Phil Dacey, a Republican member of the Frederick County Council, is proposing the creation of a small business advisory commission. The group would issue an annual report and advise the county executive and council on issues that affect small businesses.

“I am not real big on commissions usually, but, especially with the pandemic and the unprecedented effect it has had on small businesses, I think it is an important group to convene,” Dacey says. “I think it is important that we have something in statute where small businesses have a voice in local government.”

The commission proposal would have to go through several layers of review before a council vote.

Dacey was inspired to propose the commission after a mid-November county Board of Health meeting. The meeting lasted until close to midnight, with additional COVID restrictions approved to take effect the following day. The meeting was open virtually, but Dacey felt residents and business owners should have had the opportunity to make public comments on the proposed changes.

“There were a lot of questions,” he recalls. “Frankly, the draft [restrictions] that came out was not sufficient. The language itself was ambiguous, actually misleading or unclear. It caused mass confusion in Frederick County. At that point, I was thinking what we need is a small business group. … I really think having a standing commission will give those businesses a voice moving forward. We’ve all seen it has been an unprecedented year as far as the freedom to conduct business. I really feel like they have been held without a voice through a lot of this process. This would bring a voice.”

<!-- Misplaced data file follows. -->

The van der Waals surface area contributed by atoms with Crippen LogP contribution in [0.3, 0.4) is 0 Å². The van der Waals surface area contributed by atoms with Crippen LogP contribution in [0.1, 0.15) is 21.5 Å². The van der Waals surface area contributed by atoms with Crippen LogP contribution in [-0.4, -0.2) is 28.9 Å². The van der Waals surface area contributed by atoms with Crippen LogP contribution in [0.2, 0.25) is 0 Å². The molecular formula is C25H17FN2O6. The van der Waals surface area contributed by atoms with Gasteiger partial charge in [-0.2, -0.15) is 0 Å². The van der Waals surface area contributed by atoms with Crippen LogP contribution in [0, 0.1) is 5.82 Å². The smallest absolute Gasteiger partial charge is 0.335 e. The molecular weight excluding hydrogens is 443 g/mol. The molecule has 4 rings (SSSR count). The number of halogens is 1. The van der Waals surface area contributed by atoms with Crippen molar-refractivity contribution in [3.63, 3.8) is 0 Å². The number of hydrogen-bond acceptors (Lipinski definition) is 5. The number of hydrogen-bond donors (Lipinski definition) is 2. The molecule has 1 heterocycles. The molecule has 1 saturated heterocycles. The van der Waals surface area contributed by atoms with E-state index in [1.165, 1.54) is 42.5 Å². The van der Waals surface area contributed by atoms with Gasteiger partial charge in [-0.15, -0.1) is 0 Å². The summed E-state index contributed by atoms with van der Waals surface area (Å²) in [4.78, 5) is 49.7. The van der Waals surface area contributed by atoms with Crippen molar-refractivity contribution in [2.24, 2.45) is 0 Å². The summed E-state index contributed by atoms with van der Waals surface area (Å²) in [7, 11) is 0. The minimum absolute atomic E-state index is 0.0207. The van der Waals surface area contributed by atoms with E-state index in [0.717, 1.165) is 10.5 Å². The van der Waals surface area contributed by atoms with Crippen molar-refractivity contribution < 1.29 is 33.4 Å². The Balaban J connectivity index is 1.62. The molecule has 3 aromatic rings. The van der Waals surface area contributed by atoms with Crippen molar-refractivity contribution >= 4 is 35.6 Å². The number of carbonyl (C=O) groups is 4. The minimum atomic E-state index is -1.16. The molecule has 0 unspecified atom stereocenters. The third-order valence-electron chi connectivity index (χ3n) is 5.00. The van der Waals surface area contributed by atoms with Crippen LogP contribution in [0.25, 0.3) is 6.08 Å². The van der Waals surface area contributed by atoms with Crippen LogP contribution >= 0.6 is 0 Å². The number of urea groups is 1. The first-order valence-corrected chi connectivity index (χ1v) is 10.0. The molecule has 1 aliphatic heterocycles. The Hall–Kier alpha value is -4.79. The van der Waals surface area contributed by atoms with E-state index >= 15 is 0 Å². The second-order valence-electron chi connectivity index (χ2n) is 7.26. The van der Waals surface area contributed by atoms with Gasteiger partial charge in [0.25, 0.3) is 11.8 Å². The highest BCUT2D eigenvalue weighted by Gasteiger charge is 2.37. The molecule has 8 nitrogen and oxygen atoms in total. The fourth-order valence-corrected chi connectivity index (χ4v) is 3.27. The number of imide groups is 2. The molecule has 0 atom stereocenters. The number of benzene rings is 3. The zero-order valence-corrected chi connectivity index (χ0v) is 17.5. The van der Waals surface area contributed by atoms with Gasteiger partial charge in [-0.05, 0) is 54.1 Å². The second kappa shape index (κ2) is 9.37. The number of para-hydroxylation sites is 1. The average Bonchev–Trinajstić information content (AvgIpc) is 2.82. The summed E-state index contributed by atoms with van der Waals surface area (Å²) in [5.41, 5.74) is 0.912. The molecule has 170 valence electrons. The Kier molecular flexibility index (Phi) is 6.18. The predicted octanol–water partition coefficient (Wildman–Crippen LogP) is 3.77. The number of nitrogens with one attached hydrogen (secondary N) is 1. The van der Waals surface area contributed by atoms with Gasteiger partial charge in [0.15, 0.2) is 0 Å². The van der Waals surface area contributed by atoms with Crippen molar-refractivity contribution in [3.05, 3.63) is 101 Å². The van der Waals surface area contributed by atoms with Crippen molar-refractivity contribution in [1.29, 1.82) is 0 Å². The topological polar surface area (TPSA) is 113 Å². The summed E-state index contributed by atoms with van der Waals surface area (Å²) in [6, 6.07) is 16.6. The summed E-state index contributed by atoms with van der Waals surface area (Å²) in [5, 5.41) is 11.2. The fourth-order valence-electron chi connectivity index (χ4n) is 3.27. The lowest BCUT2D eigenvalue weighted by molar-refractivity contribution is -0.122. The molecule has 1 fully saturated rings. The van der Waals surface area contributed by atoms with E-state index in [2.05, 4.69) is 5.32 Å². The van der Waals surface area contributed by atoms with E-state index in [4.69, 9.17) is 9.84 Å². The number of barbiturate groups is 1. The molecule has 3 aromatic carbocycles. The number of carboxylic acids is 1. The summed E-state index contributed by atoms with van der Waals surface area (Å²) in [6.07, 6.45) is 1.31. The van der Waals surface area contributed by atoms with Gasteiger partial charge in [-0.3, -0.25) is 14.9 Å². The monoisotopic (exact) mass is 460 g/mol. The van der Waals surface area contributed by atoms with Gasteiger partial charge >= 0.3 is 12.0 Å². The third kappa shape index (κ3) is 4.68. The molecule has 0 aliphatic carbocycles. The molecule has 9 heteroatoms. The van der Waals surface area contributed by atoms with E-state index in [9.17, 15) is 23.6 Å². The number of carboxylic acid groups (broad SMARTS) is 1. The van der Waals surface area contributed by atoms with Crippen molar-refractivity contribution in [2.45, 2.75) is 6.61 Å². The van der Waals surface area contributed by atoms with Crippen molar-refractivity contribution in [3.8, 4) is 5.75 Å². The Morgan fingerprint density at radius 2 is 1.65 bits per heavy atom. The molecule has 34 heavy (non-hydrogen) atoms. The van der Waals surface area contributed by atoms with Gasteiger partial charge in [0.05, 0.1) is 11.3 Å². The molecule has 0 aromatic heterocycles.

Dacey notes Bear the Burden has organized with a speed and fervor like he has never before seen and been a tremendous advocate for small businesses. “You can’t really judge the value of any particular regulation without weighing the cost and benefit,” he says. “You need to have that cost analysis side and the Bear the Burden Coalition has been the leading group that has been vocal about what the cost side is, making it known that there is benefit to this but there is also a cost and where do we draw that line? To properly draw that line, we need that counterbalancing force.”